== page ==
Because it is desirable to make the receiver and microphone as small as possible so that they fit easily within the ear canal of the patient, there is a push to reduce the volume required for these devices. Numerous electroacoustic transducers are available which have a square shape. This square shape does not, however, result in an optimal use of space, and a larger volume is needed for the transducer.
There are also miniature microphones that have a cylindrical shape. While these cylindrical microphones may reduce the size, they often do so at the expense of performance or manufacturability. For example, the diaphragm may be too small, which decreases sensitivity, or the backplate may not be as proportionately large as the diaphragm, leading to an increase in parasitic capacitance. Furthermore, the positioning and mounting of the components within the cylindrical housing can be quite difficult.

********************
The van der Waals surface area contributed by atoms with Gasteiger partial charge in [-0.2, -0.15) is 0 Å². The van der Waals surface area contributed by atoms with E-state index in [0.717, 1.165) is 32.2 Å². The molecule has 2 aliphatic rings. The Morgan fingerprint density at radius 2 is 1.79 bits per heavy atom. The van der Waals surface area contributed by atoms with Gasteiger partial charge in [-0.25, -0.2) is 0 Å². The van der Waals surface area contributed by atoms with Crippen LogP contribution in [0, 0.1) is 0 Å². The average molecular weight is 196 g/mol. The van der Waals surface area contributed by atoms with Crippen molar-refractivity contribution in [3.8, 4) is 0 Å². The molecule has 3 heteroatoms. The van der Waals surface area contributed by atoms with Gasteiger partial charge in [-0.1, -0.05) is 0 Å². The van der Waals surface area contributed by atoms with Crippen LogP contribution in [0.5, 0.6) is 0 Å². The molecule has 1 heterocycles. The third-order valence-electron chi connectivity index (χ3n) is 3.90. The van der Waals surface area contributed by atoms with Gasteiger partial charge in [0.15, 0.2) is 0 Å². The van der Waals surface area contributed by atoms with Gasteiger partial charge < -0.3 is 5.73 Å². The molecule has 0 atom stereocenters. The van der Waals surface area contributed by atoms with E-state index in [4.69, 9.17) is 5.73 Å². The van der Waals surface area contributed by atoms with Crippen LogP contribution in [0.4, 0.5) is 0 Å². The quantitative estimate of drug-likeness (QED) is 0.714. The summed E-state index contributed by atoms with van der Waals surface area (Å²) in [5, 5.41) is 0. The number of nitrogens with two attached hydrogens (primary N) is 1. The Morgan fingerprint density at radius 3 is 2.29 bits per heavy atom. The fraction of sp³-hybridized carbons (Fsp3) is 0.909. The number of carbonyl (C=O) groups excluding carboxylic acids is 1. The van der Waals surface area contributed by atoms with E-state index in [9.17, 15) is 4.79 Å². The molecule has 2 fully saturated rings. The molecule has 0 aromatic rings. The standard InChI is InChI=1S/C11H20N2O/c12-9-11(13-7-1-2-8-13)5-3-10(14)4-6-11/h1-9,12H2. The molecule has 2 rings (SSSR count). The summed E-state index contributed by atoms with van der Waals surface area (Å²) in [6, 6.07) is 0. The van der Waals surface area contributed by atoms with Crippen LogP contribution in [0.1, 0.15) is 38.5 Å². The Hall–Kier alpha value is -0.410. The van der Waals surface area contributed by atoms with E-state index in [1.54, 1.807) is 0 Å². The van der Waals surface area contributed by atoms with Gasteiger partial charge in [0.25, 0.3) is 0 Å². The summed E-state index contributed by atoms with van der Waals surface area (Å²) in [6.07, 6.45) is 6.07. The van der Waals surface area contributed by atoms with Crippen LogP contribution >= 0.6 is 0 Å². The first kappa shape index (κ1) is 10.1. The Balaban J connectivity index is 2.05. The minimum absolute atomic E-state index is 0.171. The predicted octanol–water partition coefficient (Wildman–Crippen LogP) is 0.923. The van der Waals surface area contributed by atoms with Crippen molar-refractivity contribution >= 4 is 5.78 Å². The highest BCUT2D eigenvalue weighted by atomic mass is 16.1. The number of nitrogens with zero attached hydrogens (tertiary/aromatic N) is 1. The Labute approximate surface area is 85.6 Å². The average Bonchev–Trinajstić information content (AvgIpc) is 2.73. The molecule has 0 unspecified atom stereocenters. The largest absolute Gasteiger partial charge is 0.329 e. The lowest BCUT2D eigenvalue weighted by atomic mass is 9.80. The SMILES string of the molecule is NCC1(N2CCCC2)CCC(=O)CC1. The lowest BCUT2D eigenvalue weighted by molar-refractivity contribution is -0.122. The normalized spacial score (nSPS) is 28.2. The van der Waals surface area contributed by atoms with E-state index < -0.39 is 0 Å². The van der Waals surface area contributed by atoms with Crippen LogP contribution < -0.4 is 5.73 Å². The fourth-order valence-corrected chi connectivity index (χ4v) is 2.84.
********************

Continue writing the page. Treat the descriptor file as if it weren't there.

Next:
Additionally, it is often difficult to make an electrical connection between the transducing assembly and the electronics within the microphone. Typically, this is performed by soldering a thin wire to both the transducing assembly and the electronics.
Therefore, a need exists for a microphone that has improved performance and can be manufactured and assembled more efficiently.
A microphone of the present invention includes a separate end cover with a sound port. A diaphragm, which undergoes movement in response to sound, is directly attached to the end cover. The backplate is positioned within the housing on a ridge that is adjacent to the diaphragm. A spacer is positioned against the diaphragm. The diaphragm engages the spacer when the end cover with the diaphragm attached thereto is installed in the housing. Preferably, the housing has a generally cylindrical shape and the end cover has a circular shape to fit onto one end of the housing.